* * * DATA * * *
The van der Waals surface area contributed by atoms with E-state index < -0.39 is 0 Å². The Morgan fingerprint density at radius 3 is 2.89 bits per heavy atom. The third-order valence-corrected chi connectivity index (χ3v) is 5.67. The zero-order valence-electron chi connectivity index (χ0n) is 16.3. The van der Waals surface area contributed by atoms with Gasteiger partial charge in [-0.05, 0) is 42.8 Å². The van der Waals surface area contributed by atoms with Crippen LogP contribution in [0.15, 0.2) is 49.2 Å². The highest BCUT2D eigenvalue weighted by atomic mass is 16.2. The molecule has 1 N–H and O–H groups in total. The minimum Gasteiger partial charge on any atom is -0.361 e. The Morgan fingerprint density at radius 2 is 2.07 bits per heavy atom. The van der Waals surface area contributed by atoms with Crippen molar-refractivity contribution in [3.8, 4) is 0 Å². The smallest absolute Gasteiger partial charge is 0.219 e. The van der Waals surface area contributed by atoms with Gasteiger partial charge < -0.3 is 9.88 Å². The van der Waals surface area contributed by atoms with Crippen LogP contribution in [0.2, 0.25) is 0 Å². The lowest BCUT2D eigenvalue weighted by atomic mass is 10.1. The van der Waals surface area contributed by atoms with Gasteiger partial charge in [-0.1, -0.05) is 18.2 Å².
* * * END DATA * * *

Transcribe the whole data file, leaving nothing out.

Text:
The van der Waals surface area contributed by atoms with E-state index < -0.39 is 0 Å². The Morgan fingerprint density at radius 3 is 2.89 bits per heavy atom. The third-order valence-corrected chi connectivity index (χ3v) is 5.67. The zero-order valence-electron chi connectivity index (χ0n) is 16.3. The van der Waals surface area contributed by atoms with Gasteiger partial charge in [-0.05, 0) is 42.8 Å². The van der Waals surface area contributed by atoms with Crippen LogP contribution in [0.15, 0.2) is 49.2 Å². The highest BCUT2D eigenvalue weighted by atomic mass is 16.2. The molecule has 1 N–H and O–H groups in total. The minimum Gasteiger partial charge on any atom is -0.361 e. The Morgan fingerprint density at radius 2 is 2.07 bits per heavy atom. The van der Waals surface area contributed by atoms with Crippen molar-refractivity contribution in [3.8, 4) is 0 Å². The smallest absolute Gasteiger partial charge is 0.219 e. The van der Waals surface area contributed by atoms with Gasteiger partial charge < -0.3 is 9.88 Å². The van der Waals surface area contributed by atoms with Crippen LogP contribution in [0.2, 0.25) is 0 Å². The lowest BCUT2D eigenvalue weighted by atomic mass is 10.1. The van der Waals surface area contributed by atoms with Gasteiger partial charge in [-0.1, -0.05) is 18.2 Å².